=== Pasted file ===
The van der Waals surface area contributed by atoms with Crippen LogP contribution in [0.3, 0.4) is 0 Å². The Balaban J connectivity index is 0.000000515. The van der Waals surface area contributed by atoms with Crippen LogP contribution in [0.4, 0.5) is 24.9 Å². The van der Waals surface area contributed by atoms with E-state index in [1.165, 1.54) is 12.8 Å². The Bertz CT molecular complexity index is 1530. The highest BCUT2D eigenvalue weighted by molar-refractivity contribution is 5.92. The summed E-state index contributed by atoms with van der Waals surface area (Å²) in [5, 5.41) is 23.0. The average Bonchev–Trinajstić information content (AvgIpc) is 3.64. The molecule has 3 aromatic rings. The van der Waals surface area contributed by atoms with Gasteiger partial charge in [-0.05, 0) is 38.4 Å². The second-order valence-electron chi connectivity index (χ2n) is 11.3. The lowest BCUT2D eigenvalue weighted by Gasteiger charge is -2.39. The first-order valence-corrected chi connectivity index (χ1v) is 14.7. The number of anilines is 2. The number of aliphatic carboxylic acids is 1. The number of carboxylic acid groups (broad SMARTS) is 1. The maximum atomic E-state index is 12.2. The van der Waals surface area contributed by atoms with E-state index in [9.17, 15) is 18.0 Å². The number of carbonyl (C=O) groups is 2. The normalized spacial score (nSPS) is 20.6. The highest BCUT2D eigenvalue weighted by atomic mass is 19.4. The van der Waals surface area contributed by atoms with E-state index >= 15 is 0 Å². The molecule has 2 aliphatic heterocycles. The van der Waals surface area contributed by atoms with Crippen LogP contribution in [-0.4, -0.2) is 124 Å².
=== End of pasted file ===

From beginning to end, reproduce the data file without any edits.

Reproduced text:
The van der Waals surface area contributed by atoms with Crippen LogP contribution in [0.3, 0.4) is 0 Å². The Balaban J connectivity index is 0.000000515. The van der Waals surface area contributed by atoms with Crippen LogP contribution in [0.4, 0.5) is 24.9 Å². The van der Waals surface area contributed by atoms with E-state index in [1.165, 1.54) is 12.8 Å². The Bertz CT molecular complexity index is 1530. The highest BCUT2D eigenvalue weighted by molar-refractivity contribution is 5.92. The summed E-state index contributed by atoms with van der Waals surface area (Å²) in [5, 5.41) is 23.0. The average Bonchev–Trinajstić information content (AvgIpc) is 3.64. The molecule has 3 aromatic rings. The van der Waals surface area contributed by atoms with Gasteiger partial charge in [-0.05, 0) is 38.4 Å². The second-order valence-electron chi connectivity index (χ2n) is 11.3. The lowest BCUT2D eigenvalue weighted by Gasteiger charge is -2.39. The first-order valence-corrected chi connectivity index (χ1v) is 14.7. The number of anilines is 2. The number of aliphatic carboxylic acids is 1. The number of carboxylic acid groups (broad SMARTS) is 1. The maximum atomic E-state index is 12.2. The van der Waals surface area contributed by atoms with E-state index in [9.17, 15) is 18.0 Å². The number of carbonyl (C=O) groups is 2. The normalized spacial score (nSPS) is 20.6. The highest BCUT2D eigenvalue weighted by atomic mass is 19.4. The van der Waals surface area contributed by atoms with E-state index >= 15 is 0 Å². The molecule has 2 aliphatic heterocycles. The van der Waals surface area contributed by atoms with Crippen LogP contribution in [-0.4, -0.2) is 124 Å².